21/ I say this with experience that there are *so many things* that must be improved in how government (local, state, federal) uses technology to meet its promises to the people, like procurement, out of date standards, and overly focusing on following procedure vs outcome.
22/ but, and I cannot stress this enough, this idea of a lone tech hero or band of residents/citizens who will deliver radically better government services for trivial amounts of money is *toxic and harmful*. We'll never get the government services we deserve by relying on them.
23/ this stuff is *hard* and in some cases it is absolutely unnecessarily hard and counter-productive, but because it is hard, it isn't going to be *cheap* because doing it well takes time, effort, skill and experience.
24/ I am *incredibly disappointed* (I grew up in the UK, so read that as "spitting with rage") at the irresponsible lack of context in the NYT's article and its sensationalist, misleading headline.
25/ I last wrote about the complexity of last-mile vaccine delivery and the technology needed for it in this thread:

26/ Here's a consolidated link to that thread on the complexity of last-mile vaccine delivery technology:

27/ @hanaschank has been doing brilliant work on this and has a great article in Fast Company about vaccine appointment scheduling:

28/ Hana is also quoted in this MIT Tech Review article on vaccine distribution by Cat Ferguson and Karen Hao.

29/ Anyway, @nytimes, you should publish a counter to your irresponsible cheap, better vaccine website piece and I don't mean just in the @nytopinion section.
30/ One last thing.

You know *how* Airbnb and Uber and all those celebrated tech companies grew and delivered innovative services people love?

By *deliberately ignoring laws and regulations*.

Here's wikipedia entry on Airbnb's regulatory violations: en.wikipedia.org/wiki/Airbnb#Re…
31/ Should vaccine websites cost $44m, what CDC bought from Deloitte, and is "plagued by problems and abandoned by most states"?

Maybe! Probably! Because they're in really complicated environments.

*They should also work and do what they need to do!*

32/ Here is another article on volunteer vaccine websites and tools, this one from MIT's Tech Review from 1 February.

It is much more responsible and acknowledges the complexity of the problem and environment.

33/ Another point on why the NYT's "$50" headline is irresponsible and harmful.

COVID-19 is exposing new groups of people to massive deficiencies in government services in general. These deficiencies include underfunding *as well as* bad/outdated/ineffective policy.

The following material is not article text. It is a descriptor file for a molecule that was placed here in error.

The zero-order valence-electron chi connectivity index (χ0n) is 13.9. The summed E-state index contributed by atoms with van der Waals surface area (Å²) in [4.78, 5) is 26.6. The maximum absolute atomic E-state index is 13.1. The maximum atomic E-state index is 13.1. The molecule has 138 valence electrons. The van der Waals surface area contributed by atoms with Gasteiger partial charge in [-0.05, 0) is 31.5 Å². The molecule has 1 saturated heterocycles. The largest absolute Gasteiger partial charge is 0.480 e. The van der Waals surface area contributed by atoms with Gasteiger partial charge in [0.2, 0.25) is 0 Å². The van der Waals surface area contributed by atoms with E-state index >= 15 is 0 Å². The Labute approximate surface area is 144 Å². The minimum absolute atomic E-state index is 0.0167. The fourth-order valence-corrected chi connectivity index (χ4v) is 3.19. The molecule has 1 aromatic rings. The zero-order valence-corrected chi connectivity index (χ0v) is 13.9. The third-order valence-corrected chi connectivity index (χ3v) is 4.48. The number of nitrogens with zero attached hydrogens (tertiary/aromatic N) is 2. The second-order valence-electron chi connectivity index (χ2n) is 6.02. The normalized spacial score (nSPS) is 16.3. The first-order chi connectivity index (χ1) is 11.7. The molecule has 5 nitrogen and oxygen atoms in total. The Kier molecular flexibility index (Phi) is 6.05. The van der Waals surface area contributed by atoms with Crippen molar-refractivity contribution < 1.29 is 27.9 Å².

34/ For example, @ny_covid is translating their site into 30+ languages.

The point here is *government services should be accessible to the people who need to use them in general*. How many services are localized into 30+ languages at the best of times?

35/ But the NYT's story is celebrating that these sorts of deficiencies can be solved by volunteers for trivial amounts of money, discounting time and effort and complexity, *instead of showing that they point to systemic deficiencies in government*.

(1/2) OK wrapping up. I'm excited to be involved in the @codeforamerica Summit for the (4th?) year. If you're interested in government and technology and equity, sign up for announcements & availability AND tickets are just $25 this year!


(2/2) and for all of you working in government and adjacent, *thank you for your work* AND the @codeforamerica Summit call for proposals on the theme DESIGNING AN EQUITABLE GOVERNMENT TOGETHER is now open!

38/ end

I'm gonna go have lunch.

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More from @hondanhon

7 Feb

The “semantic web” promises a world-wide-web of machine-readable metadata that will enable efficient searching and the return of relevant information that is not possible with current search engines.
To achieve this goal, the Resource Description Framework (RDF) is a set of specifications that governs the encoding, exchange and usage of metadata.
Read 10 tweets
30 Jan
Things that can all be true:

1) last-mile, vaccine software can be really complicated when taking into account the 50 states and 3,006 counties in the U.S.

2) procurement regulations can be biased toward incumbents who have previously done business
3) previous business with government is not in itself an indicator of previous successful outcomes nor a predictor in itself of future successful outcomes

4) $44m may actually be a reasonable development cost, all considered
5) previous specific domain experience (e.g. last-mile vaccine distribution) is not itself an indicator or predictor of future success
Read 31 tweets